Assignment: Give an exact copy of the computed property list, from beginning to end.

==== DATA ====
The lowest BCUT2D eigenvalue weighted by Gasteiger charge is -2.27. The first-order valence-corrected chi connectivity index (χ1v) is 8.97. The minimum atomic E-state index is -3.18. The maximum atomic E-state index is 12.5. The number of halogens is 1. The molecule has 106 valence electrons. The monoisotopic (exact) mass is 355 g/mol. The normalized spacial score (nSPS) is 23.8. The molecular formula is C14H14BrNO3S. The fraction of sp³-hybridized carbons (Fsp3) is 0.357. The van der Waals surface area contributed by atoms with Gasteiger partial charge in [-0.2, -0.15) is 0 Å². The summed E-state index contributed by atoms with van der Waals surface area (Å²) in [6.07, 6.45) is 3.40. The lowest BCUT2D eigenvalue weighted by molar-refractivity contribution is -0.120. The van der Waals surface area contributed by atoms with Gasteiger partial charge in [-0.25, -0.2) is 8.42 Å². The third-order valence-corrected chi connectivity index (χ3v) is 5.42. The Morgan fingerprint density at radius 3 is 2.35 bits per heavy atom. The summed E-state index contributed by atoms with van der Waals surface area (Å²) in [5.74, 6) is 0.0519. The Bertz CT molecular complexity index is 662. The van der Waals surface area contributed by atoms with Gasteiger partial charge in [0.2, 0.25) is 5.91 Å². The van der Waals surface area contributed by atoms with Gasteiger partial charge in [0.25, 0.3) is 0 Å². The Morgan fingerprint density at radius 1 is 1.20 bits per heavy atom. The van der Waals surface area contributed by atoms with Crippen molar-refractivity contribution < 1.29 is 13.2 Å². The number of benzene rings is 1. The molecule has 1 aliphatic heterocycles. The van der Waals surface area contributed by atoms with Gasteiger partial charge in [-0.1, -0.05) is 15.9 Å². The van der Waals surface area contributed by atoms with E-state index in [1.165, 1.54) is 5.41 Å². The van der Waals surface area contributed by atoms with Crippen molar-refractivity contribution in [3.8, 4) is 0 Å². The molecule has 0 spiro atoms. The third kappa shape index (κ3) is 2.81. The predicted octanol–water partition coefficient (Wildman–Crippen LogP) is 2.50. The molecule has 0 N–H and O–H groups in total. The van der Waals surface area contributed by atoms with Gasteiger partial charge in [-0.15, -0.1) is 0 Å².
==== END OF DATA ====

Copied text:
The lowest BCUT2D eigenvalue weighted by Gasteiger charge is -2.27. The first-order valence-corrected chi connectivity index (χ1v) is 8.97. The minimum atomic E-state index is -3.18. The maximum atomic E-state index is 12.5. The number of halogens is 1. The molecule has 106 valence electrons. The monoisotopic (exact) mass is 355 g/mol. The normalized spacial score (nSPS) is 23.8. The molecular formula is C14H14BrNO3S. The fraction of sp³-hybridized carbons (Fsp3) is 0.357. The van der Waals surface area contributed by atoms with Gasteiger partial charge in [-0.2, -0.15) is 0 Å². The summed E-state index contributed by atoms with van der Waals surface area (Å²) in [6.07, 6.45) is 3.40. The lowest BCUT2D eigenvalue weighted by molar-refractivity contribution is -0.120. The van der Waals surface area contributed by atoms with Gasteiger partial charge in [-0.25, -0.2) is 8.42 Å². The third-order valence-corrected chi connectivity index (χ3v) is 5.42. The Morgan fingerprint density at radius 3 is 2.35 bits per heavy atom. The summed E-state index contributed by atoms with van der Waals surface area (Å²) in [5.74, 6) is 0.0519. The Bertz CT molecular complexity index is 662. The van der Waals surface area contributed by atoms with Gasteiger partial charge in [0.2, 0.25) is 5.91 Å². The van der Waals surface area contributed by atoms with Gasteiger partial charge in [0.25, 0.3) is 0 Å². The Morgan fingerprint density at radius 1 is 1.20 bits per heavy atom. The van der Waals surface area contributed by atoms with Crippen molar-refractivity contribution < 1.29 is 13.2 Å². The number of benzene rings is 1. The molecule has 1 aliphatic heterocycles. The van der Waals surface area contributed by atoms with Gasteiger partial charge in [-0.1, -0.05) is 15.9 Å². The van der Waals surface area contributed by atoms with E-state index in [1.165, 1.54) is 5.41 Å². The van der Waals surface area contributed by atoms with Crippen molar-refractivity contribution in [3.8, 4) is 0 Å². The molecule has 0 spiro atoms. The third kappa shape index (κ3) is 2.81. The predicted octanol–water partition coefficient (Wildman–Crippen LogP) is 2.50. The molecule has 0 N–H and O–H groups in total. The van der Waals surface area contributed by atoms with Gasteiger partial charge in [-0.15, -0.1) is 0 Å².